Pollux fire

The Pollux fire burning near Yellowstone National Park's remote eastern border has been mapped at about 29 acres.

A remote lightning-caused wildfire that was spotted on the eastern boundary of Yellowstone National Park on Saturday has burned about 29 acres.

The fire was detected by fire staff at the Mount Washburn fire lookout in an area that has received substantial lightning during the past two weeks.

While performing an aerial reconnaissance Sunday morning, Aug. 4, Shoshone National Forest fire staff located the fire in the vicinity of Pollux Peak.

Mapped at 29 acres, the remote fire does not pose an immediate threat to established trails, backcountry campsites, or patrol cabins.

Fire managers intend to monitor the Pollux fire while preparing a long-term management plan to address firefighter and public safety, protection of structures (a patrol cabin is located about four miles northeast of the fire), and natural and cultural resources.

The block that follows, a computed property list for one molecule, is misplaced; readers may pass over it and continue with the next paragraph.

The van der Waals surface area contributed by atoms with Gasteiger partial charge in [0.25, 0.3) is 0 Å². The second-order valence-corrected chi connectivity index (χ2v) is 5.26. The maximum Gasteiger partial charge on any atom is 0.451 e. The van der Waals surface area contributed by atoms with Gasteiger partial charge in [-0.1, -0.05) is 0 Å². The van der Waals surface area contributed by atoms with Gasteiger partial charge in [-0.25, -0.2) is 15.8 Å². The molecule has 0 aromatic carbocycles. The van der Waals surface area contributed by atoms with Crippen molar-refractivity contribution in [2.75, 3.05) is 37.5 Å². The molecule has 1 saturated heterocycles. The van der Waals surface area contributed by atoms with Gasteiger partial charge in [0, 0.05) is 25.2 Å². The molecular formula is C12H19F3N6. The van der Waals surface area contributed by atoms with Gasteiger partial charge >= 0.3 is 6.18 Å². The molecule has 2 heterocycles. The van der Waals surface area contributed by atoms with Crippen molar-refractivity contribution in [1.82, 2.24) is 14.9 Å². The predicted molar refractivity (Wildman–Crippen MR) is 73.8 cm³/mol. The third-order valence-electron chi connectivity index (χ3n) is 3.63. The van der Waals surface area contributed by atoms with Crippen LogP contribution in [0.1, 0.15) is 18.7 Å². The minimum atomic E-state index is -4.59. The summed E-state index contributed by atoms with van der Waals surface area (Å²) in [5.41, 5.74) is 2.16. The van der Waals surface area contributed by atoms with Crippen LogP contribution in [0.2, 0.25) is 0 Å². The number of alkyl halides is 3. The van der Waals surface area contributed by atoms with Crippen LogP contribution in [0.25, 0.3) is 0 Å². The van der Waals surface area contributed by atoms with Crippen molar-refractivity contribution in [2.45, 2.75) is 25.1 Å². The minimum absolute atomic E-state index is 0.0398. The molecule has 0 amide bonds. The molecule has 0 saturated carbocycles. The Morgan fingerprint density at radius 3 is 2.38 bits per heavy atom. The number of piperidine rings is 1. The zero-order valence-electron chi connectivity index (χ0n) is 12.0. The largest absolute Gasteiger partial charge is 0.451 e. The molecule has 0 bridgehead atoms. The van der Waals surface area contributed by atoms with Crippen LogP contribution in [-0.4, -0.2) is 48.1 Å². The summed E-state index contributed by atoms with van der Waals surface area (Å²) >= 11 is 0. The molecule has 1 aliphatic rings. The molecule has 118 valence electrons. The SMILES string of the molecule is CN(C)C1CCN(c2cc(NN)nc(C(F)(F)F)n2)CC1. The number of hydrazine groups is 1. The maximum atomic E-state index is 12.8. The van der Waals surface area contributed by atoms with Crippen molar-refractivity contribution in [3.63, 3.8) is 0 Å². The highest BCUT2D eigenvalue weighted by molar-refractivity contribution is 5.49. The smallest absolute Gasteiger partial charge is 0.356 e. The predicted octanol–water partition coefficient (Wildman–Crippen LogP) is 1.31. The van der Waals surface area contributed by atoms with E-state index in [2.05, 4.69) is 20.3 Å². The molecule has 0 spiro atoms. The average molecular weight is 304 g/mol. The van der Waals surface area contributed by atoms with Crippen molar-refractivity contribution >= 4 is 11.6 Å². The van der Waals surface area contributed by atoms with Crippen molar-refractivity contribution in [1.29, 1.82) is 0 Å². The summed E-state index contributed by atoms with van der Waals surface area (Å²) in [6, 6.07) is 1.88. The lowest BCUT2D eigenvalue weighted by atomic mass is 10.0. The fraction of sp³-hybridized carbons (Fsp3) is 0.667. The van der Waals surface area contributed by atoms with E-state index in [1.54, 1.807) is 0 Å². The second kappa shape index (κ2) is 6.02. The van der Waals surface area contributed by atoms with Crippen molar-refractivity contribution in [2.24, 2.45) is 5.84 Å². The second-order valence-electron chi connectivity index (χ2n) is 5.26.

Torching tree

A tree can be seen torching in the Pollux fire.

Smoke from the wildfire may be visible in the areas of Sunlight Basin, Wyoming, and Crandall, Wyoming.

You have free articles remaining.

Become a Member

To stay informed about current fire activity in Yellowstone, log on to the park's website at www.nps.gov/yell/learn/management/current-fire-activity.htm.

The park's fire danger is currently rated as moderate. The Pollux fire is the fifth and largest reported so far this season, and the fourth lightning-caused fire.

The Greater Yellowstone Area is a fire-adapted ecosystem. Fire plays an important role in maintaining the health of the area’s wildlife habitat and vegetation.

Photos: Yellowstone fires consumed 165,000 acres on Black Saturday in 1988